68) A manuscript reviewer requested that the researchers in this study justifycounterbalancing the tasks. Which of the following is NOT an appropriate justification for counterbalancing?
I don't get what makes the correct answer right and the wrong answers incorrect.
They perform two tasks with half the participants doing one task first and the other half doing the other task first. If they didn't counter balance, maybe the first task would have some impact on the participants performance on the second task. Choices A-C give valid reasons why counterbalancing is used, but choice D describes counterbalancing as a method to ensure all of the variables are the same. This isn't true. In general we want to keep all of the variables the same for the participants in any experiment except for anything we explicitly manipulate. Counter balancing just helps to ensure the internal validity of the setup by controlling for the fact that doing one task before another may skew results. Maybe if task A is super hard, it would make the participants less confident in doing task B, for example.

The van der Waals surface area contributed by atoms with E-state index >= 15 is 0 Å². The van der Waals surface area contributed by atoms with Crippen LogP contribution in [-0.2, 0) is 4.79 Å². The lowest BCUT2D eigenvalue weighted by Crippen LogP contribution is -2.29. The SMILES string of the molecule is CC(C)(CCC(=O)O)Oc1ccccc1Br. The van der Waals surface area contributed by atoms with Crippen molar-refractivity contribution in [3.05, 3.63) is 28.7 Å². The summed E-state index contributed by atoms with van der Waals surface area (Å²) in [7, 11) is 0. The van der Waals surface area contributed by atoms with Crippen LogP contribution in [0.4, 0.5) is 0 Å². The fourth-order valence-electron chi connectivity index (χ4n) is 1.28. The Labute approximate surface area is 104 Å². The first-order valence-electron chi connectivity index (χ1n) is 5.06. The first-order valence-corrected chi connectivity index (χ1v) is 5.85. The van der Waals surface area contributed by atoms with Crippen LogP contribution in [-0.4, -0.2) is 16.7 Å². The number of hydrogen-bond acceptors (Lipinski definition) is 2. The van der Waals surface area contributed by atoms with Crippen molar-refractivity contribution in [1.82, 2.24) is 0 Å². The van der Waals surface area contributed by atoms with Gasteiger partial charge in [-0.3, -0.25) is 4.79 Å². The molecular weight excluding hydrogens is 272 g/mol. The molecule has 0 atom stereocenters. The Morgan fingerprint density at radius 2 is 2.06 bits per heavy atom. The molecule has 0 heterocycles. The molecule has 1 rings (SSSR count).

76) Which concept takes into account the negative impact of long-term exposure to stressful events addressed in the first paragraph?
No idea how to answer this.
General adaptation syndrome describes a longer term stress response composed of three stages (alarm, resistance, exhaustion). This matches the question-stem the best, though the question is still kind of vague and crappy. Fight-or-flight is a nervous system response, activation synthesis model describes a theory about why we dream during REM sleep, and long-term potentiation talks about how memorizing stuff is aided by studying it in pieces over a long period of time. For crappier questions like this, just try to pick the answer that is the most related to what they're talking about.

78) Working with depressed patients, a therapist wishing to implement a treatment framework based on the SG hypothesis, will likely pay a great deal of attention to:
No idea how to answer this.